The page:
And strangely enough, its free to get in but costs money to store your personal belongings for the 10 minutes you are in the tomb and walking the grounds.

Not surprisingly, some of the locals are a bit skeptical of the tomb, many thinking the body is a fake.  It actually might soon be closed down and Lenin buried as he originally requested.  They thought it would have been closed previously but no one wanted to make the decision with upcoming elections (in late 2011 and early 2012).  However, many feel its only a matter of time.  Are we some of the last people to see him?  Who knows - only time and Russian politics will tell.

A visit to Moscow wouldn't be complete without visiting the Kremlin.  So, we obliged and paid the astronomical entrance fee for foreigners to see The Armoury ($25 per person and that was only for The Armoury section of the Kremlin).  This is where all of the treasures of Tsars past are held.  With a fresh coat of glistening white snow, we went through the gates into the inner section of the Kremlin.  As you can imagine, housing the nation's most prized possessions, it was done up in true Russian fashion and beyond amazing.  Jewelry, china, serving pieces of all sizes, bejewelled Orthodox bibles, ornate furniture, fascinating weapons, armor, lavish fur trimmed regal robes, stunning small-waisted (female) clothing, crowns, septors, thrones, horse-drawn carriages, horse-drawn sleds (awesome, right?!), carriages for the children and the unforgettable Faberge eggs!  I almost had to beg Josh to pay the ticket price but afterwards we were both well and truly impressed!

We did venture beyond Red Square - and half the fun was actually getting there on the impressive subway...!

Saturday, March 10, 2012

Standing in line in Russia is cold!

To wrap up St Petersburg a few things come to mind.  We really enjoyed the Christmas decorations but weren't big fans of the crowds that came with them.  All throughout the city decorations were everywhere which added a lot of color and awe to the city.  Big Christmas trees, light poles with decoration and buildings covered in lights.  The down side was that the city was bustling with visitors, mostly Russian which lead to long lines at most of the sights.  I wasn't very amused. Standing in line in freezing temperatures for hours on end just wasn't what I wanted to do.

However, Steph ignored my complaining and we visited some of the sights, namely the Hermitage Museum in The Winter Palace (left).  Despite the 3 hour line to get in, this turned out to be the right decision because it was stunning!  You know the saying, everything is bigger in Texas?  Well everything in Russia is on a monumental scale, in grand Tsar style no less!  We've toured some great palaces in our day, but this was on another level.  From room to room we went, admiring the huge fine art collection, marbled hallways, gilded columns, ridiculous gold ceilings, gigantic chandlers, and just grand rooms for the sake of having them.  Some of you have been to the Louvre in Paris, well, this place is similar in size but every room is better than the last thanks to every Tsar wanting bigger and better than his predecessor!  The word "grand" just doesn't do it justice.  Sorry but no photos were allowed inside and I couldn't do it justice anyway.  So, if you're ever in St Petersburg - put this on your "must do" list, regardless of the line to get in.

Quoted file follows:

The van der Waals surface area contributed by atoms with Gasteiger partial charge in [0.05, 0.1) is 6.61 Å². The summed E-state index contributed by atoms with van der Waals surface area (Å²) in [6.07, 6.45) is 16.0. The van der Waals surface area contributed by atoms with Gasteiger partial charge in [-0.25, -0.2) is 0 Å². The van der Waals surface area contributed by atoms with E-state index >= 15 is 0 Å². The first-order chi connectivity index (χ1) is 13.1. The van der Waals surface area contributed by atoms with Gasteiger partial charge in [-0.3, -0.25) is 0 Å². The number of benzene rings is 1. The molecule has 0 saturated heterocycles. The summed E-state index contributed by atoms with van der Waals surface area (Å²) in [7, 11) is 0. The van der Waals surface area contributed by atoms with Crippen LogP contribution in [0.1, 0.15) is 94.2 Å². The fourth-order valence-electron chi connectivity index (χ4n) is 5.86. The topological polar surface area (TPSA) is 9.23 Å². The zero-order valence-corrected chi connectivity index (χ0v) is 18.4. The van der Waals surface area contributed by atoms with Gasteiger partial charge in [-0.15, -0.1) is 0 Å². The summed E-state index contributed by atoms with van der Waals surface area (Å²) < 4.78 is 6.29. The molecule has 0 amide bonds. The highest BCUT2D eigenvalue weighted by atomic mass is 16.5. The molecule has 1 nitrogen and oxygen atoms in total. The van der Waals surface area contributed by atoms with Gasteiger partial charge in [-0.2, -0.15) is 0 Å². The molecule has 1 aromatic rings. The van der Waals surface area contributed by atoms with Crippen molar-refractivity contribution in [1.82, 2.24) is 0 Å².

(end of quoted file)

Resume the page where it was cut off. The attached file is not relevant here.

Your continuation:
After the morning visiting the Hermitage, we really pushed my "standing in line" patience limits by also visiting the zoological museum.  It has one of the only woolly mammoths ever found with flesh still remaining, thanks to the preservation power of the permafrost ground in Russia.  It's actually kind of creepy because it looks like a huge dark leather mammoth just sitting on his back haunches.  Other than the mammoth, we saw a stuffed version of pretty much every animal on the planet - crammed in to old and dusty cabinets.  Cold line, but still good to see.  Here is a photo from Wikipedia.

We capped off the day by going to a recommended Russian restaurant that was meant to provide the typical Russian atmosphere.  With fancy decor, lavish colors and fabrics and cushy seats with pillows it was definitely a neat atmosphere.  Authentic?  Don't know.  But they served up chilled vodka and some hearty food with a interesting atmosphere.  A great way to cap off St Petersburg.  Na Zdorovie! (pronounced Nas-drove-ee-ya, "cheers" in Russian)

Before I go, a few more things on St Petersburg for future visitors.

We can confirm the reports that food and drink are expensive.  Prices seemed to be on par with or maybe slightly more expensive than London.  Not surprisingly, wine was particularly expensive since it was mostly imported.  That meant we had some frustrating walks in the cold trying to find menus we could read and prices that suited us.

Be aware that lunch time is more of a set window than you may be used to.  One day for lunch by the time we decided to start looking for food, we were too late.  We found out that many local restaurants, the places you want to eat at, actually stop serving during the few hour period between lunch and dinner.  Funny enough, we ended up at McDonalds - possibly the busiest McDonald's we've ever seen - I guess everyone else was either late like us or watching the food budget!  After waiting for a table to free up, the lunch and the respite from the cold really hit the spot.  Along with the Big Mac and fries!

We also found some interesting food venues.  Remember everything in Russia being on a grand scale?  Well restaurants are no exception.  The above photo was a simple cafe we choose for lunch.  Even when asking our hotel for a simple nearby restaurant for dinner one night, we found it decked out out with shiny marble floors, brass light fixtures and lavish curtains - and it was reasonably priced!  We also went to an Italian restaurant with a grand staircase; we ate on one of the staircase landings while watching Roman Holiday projected on the wall.  Loved it!

Finally, here are a few more photos of the grand decorated buildings of St. Petersburg.

The train to Moscow awaits…